The flu shot can give me the flu.

You can't get the flu from the flu shot. The injectable vaccine is made either from killed viruses that can't cause the flu or without flu viruses altogether.

I'm pretty healthy and hardly ever get sick. I don't need a flu shot.

Even healthy people can get and spread the flu. The flu can cause serious health problems, especially for those who already have a chronic illness or are too young to be vaccinated. If you catch and spread the flu to someone, it can cause a potentially life-threatening health problem, especially in those at high risk for complications.

The flu isn't a big deal. Besides, you can't do anything about it anyway.

The flu can be severe and sometimes life-threatening. According to the CDC, each year in the United States up to 49,000 people die from the flu and its complications. In addition, an average of 226,000 people are hospitalized annually. Getting your flu shot each year helps protect you against getting and spreading the flu.

I was vaccinated against the flu years ago. I don't need to get vaccinated again.

Strains of flu viruses typically change each year, so there is a new flu shot each year. In addition, the flu shot wears off over time. Because of this, annual vaccination is recommended to help protect yourself and those around you. Even if you got a flu shot last year, you should still get one this year.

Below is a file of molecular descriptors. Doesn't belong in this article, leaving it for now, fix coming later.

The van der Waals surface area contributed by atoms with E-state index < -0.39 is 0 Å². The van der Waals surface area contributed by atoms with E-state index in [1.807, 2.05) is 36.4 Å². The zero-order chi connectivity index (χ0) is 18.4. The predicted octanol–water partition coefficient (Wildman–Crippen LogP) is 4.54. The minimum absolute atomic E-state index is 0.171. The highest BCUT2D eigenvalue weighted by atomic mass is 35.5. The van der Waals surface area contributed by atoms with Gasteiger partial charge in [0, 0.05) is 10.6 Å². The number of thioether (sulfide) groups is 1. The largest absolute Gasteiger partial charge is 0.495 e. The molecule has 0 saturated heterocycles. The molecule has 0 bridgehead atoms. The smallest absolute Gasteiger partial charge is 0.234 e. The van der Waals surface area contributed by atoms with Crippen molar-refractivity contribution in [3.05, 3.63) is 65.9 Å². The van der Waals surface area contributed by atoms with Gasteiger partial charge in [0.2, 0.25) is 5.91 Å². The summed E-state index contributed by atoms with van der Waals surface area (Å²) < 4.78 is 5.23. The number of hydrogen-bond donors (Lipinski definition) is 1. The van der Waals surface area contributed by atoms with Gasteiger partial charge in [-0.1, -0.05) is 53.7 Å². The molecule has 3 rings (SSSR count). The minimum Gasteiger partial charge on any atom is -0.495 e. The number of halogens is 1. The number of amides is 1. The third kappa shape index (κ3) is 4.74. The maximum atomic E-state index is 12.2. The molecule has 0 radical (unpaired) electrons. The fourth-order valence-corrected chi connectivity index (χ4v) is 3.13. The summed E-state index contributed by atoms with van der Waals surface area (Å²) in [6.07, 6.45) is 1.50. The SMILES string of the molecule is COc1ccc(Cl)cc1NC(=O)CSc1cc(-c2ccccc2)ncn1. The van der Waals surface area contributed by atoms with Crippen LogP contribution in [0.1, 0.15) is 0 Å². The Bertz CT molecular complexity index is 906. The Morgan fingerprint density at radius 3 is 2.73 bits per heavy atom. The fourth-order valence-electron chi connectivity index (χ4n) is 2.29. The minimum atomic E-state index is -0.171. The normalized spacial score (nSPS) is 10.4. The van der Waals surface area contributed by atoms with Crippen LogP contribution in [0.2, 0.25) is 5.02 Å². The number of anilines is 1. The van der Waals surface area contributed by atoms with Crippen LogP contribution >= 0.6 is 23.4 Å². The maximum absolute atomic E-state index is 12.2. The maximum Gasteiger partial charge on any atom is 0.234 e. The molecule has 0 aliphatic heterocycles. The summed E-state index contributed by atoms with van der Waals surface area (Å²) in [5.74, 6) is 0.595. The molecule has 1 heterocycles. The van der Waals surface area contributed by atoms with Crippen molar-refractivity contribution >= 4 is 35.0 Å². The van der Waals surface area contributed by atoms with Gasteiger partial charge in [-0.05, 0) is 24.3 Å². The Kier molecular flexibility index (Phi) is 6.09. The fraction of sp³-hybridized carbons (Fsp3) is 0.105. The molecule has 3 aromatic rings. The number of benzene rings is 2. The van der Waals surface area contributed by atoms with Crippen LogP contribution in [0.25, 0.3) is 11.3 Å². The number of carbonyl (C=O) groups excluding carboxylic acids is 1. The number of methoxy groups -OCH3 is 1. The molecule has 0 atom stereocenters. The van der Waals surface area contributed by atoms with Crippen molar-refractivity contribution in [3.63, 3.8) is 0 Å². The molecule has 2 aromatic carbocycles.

Flu shots don't work.

Vaccine effectiveness can vary. However, recent studies show that the flu vaccine significantly reduces the flu risk when most circulating flu viruses are like the vaccine viruses. Even when there’s not a good strain match, the vaccination can still help offer some protection such as a milder case of the flu.



Get a flu shot!

The CDC recommends that people over the age of 6 months get an annual flu shot.

Avoid close contact.

Avoid close contact with people who are sick. When you are sick, avoid close contact with others to help protect them from getting sick too.

Stay home when you are sick.

If possible, stay home from work, school, day care, and errands when you are sick. You will help prevent others from catching your illness.

Cover your mouth and nose.

Use a tissue to cover your nose and mouth when coughing or sneezing, then drop it in the trash. If you don't have a tissue, cough or sneeze into your upper sleeve rather than your hands.

Wash your hands often.

Washing your hands often will help protect you from germs. Use soap and water or an alcohol-based hand rub.

Avoid touching your eyes, nose and mouth.

Sickness is often spread when a person touches something that is contaminated with germs and then touches his or her eyes, nose or mouth.

Other ways to stay healthy:

  • Get plenty of sleep
  • Eat nutritious foods
  • Exercise regularly
  • Drink plenty of fluids
  • Manage your stress level
  • Clean and disinfect frequently touched surfaces